JFNA poll shows most American Jews plan to donate to war-related causes in Israel

Another survey shows that almost 90% of U.S. Jews heard about the March for Israel; participants came away feeling empowered, passionate, comforted and enthusiastic

Most American Jews plan to donate money to benefit Israelis affected by the ongoing war in Israel, according to a survey commissioned by the Jewish Federations of North America, which was shared exclusively with eJewishPhilanthropy.

The poll, which was conducted by Benenson Strategy Group from Oct. 29-Nov. 1, found that of the 57% of American Jews who said they “probably will” or “definitely will” give to a cause related to the war, 78% said they would specifically give to organizations supporting Israelis and 12% said they would give to support both Israelis and Palestinians. Most said they would donate more than they did in response to other disasters.

The surveyors interviewed 2,199 Jewish Americans and 1,578 non-Jewish Americans for the poll, parts of which JFNA released earlier this month, including the finding that 70% of American Jews said they felt less secure following the Oct. 7 attacks and the ongoing war between Israel and Hamas, which is temporarily paused as part of a hostage release deal.

When asked which causes would be “most meaningful” to support, most respondents — 62% of Jews and 55% of the general population — said emergency medical services and health care. In addition, 45% of Jewish respondents said providing supplies to Israeli troops; 41% said supporting the Jewish Agency for Israel’s Fund for the Victims of Terror; 34% said providing the basic needs for frontline communities; and 28% said providing trauma relief and psychosocial support.

The least popular causes were: respite (4%), supporting volunteers (4%), mid- to long-term needs (3%) and “special populations” (2%), apparently referring to people with disabilities and other special needs.

The survey found that 45% of Jewish respondents said they had made donations to a “Jewish charity or cause” in the past year. Of these, 90% said they had made the donations either before or both before and after Oct. 7, while 10% said they only gave money after the attacks.

Last week, Benenson Strategy Group ran another poll for JFNA, also surveying 2,199 Jewish Americans and 1,578 non-Jewish Americans, about the Nov. 14 March for Israel in Washington, D.C., which found that a large majority of the American Jewish respondents — 87% — said they had been aware of the event, nearly twice as many as said that they were aware of pro-Israel rallies in their area (46%). Among the general population, 61% said they had heard about the march and 20% said they were aware of local pro-Israel events.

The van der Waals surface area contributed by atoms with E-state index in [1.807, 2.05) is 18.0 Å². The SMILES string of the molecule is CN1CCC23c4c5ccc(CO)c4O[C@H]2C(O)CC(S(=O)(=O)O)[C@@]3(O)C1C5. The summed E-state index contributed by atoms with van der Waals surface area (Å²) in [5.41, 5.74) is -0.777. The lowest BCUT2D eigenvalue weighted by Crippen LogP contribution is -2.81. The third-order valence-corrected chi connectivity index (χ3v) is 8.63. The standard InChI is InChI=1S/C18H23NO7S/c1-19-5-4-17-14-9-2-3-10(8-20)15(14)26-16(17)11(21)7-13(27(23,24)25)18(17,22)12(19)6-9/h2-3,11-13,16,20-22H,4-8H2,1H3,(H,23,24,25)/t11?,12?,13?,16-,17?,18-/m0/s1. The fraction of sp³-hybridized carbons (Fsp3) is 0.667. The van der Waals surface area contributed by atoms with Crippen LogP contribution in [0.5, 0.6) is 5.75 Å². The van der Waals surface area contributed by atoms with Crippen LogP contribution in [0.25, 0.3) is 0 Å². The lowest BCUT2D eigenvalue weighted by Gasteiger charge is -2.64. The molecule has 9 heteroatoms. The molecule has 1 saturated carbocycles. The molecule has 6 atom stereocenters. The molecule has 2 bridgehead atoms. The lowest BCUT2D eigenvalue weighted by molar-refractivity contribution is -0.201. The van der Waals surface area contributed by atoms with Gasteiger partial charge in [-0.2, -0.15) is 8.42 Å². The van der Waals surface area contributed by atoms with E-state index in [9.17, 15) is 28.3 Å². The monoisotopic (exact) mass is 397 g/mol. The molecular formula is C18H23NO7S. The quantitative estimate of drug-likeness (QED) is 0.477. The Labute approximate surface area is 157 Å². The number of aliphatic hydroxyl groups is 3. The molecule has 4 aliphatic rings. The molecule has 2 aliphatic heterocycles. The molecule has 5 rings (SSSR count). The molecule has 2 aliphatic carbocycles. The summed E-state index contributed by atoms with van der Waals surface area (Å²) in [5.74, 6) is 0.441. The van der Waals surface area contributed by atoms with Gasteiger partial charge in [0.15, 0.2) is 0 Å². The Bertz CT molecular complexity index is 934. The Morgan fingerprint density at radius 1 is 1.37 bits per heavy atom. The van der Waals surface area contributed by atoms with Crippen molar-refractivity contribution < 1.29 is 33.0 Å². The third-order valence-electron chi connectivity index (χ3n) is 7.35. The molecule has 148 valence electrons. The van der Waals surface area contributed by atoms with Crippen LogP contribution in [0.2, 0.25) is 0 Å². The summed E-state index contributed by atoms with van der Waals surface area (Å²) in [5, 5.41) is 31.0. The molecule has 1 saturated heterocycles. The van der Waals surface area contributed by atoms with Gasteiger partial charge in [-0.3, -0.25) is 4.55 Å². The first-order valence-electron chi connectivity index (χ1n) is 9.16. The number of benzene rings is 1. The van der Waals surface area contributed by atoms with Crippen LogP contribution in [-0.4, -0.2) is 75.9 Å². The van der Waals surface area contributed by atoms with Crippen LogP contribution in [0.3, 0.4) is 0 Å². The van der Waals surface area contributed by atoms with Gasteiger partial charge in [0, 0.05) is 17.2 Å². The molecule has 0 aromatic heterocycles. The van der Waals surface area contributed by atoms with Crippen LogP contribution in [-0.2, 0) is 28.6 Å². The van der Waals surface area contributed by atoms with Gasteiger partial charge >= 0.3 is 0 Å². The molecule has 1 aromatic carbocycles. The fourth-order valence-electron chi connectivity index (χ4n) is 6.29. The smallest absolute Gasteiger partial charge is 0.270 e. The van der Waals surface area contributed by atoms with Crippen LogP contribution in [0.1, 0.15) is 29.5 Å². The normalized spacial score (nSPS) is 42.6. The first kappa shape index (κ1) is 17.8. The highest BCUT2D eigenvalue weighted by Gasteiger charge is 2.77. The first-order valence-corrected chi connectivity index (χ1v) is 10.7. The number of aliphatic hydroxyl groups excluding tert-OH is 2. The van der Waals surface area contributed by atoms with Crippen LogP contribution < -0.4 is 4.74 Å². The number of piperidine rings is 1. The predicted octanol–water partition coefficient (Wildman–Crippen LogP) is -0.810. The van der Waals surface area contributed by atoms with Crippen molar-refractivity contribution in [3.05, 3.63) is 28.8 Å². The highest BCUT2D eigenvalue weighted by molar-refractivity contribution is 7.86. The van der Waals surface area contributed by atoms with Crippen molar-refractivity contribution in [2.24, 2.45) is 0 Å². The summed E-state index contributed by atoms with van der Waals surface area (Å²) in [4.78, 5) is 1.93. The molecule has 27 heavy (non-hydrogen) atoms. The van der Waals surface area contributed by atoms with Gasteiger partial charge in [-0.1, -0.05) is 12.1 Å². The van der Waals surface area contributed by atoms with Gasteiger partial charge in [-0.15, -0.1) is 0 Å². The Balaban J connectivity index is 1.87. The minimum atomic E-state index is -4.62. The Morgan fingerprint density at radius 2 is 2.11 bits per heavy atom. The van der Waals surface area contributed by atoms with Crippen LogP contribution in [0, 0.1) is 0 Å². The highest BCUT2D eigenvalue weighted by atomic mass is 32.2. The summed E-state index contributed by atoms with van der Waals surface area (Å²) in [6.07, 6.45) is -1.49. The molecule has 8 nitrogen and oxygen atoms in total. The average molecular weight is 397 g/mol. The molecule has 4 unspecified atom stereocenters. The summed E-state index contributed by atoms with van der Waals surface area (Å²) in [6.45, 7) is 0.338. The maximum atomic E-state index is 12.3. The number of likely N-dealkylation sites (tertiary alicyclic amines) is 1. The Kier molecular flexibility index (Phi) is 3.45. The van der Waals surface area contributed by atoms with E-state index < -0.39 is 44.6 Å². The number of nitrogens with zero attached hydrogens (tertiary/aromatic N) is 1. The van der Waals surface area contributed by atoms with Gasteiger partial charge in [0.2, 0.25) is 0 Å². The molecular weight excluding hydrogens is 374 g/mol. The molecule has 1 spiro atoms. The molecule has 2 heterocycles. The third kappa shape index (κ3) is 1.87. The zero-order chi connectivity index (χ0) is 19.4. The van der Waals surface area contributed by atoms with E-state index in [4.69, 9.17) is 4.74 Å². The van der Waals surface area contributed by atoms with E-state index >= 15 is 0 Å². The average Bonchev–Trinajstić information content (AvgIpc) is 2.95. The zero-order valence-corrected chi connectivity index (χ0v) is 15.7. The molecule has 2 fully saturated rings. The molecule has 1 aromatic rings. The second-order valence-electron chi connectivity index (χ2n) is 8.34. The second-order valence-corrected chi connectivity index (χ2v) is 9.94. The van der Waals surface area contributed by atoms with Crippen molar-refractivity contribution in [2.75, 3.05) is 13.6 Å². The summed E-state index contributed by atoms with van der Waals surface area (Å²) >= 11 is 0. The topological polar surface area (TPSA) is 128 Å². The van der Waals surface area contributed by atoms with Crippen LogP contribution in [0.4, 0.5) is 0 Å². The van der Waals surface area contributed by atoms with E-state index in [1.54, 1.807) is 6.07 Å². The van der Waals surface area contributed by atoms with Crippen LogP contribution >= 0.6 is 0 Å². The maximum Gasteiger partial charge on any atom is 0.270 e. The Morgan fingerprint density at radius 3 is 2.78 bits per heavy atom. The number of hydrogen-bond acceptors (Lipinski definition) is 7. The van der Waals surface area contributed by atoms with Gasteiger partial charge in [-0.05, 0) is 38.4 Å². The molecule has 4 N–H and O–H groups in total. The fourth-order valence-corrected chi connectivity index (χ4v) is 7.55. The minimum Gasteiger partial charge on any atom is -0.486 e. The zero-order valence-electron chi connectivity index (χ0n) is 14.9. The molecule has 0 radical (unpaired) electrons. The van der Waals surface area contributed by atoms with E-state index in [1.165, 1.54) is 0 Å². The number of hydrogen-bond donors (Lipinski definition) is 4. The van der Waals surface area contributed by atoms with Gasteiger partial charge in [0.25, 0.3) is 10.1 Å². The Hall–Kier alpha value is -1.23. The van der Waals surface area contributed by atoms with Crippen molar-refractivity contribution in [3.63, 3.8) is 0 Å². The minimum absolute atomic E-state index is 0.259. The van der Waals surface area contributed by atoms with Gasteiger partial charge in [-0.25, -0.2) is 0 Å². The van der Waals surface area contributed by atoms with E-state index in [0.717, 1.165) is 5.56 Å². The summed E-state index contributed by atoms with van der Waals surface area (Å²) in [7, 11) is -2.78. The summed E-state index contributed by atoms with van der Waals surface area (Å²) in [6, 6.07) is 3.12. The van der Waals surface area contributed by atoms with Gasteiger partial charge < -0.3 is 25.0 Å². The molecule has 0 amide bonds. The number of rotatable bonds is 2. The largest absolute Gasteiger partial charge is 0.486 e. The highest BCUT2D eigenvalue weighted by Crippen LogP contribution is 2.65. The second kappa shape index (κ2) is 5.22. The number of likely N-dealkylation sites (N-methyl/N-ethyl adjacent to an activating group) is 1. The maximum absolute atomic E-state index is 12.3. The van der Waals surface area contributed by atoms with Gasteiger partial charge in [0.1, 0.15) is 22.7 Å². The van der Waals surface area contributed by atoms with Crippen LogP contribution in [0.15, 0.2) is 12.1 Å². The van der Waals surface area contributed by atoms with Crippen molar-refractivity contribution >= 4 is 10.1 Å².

While almost 90% of the Jewish respondents said they had heard about the March for Israel, a far smaller number said that they participated in it, either in-person (11%) or virtually by watching the livestream (10%).

Almost all of the people who said they attended the rally in-person or watched it online (99%) said they did so to “show support for the release of the hostages.” The other main reasons among Jewish respondents were: desire to show the U.S. government that we won’t be silent (84%); support U.S. military aid to Israel (79%); and concerns of rising antisemitism in the U.S. (74%). 

Among the non-Jewish respondents who said they participated in the March for Israel, 94% said they did so to show the U.S. government that we won’t be silent; 92% said to support U.S. military aid to Israel; and 90% said it was because of concerns about rising antisemitism.

Asked how they felt participating in the rally, the most common responses were: passion (47%), empowerment (47%), comfort (45%), enthusiasm (42%) and sympathy (40%). The least common responses were loneliness and hatred, each of which got less than 1%.

Jewish respondents were split on whether the march made them feel safer, with 48% saying that it did to some extent and 52% saying it didn’t at all. Most Jewish respondents said the march made them feel more unified as a Jewish community, with 40% saying they felt that “very much,” 27% saying they felt it somewhat and 18% saying they felt it “a little.”

A majority of the Jewish respondents also said they wanted to stay involved following the rally, with 42% saying they felt that very much, 22% saying they did somewhat and 21% saying they did a little.

Mimi Kravetz, JFNA’s chief impact and growth officer, said the polls showed that the Jewish community is interested in acting on behalf of Israel and that they justified her organization’s activities since the Oct. 7 attacks.

“There is an intense desire in the Jewish community to take action, and we’re hearing that both directly from our communities and seeing it in this data highlighting people’s desire to give, their desire to show up for rallies in their hometowns and in Washington, DC, and their desire to advocate on behalf of Israel,” Kravetz said in a statement to eJP. “For a community overwhelmed by rising antisemitism and anti-Israel sentiment, it’s gratifying to see how our Federations’ actions serve to unify our people, and that feels incredibly important during this fraught moment.”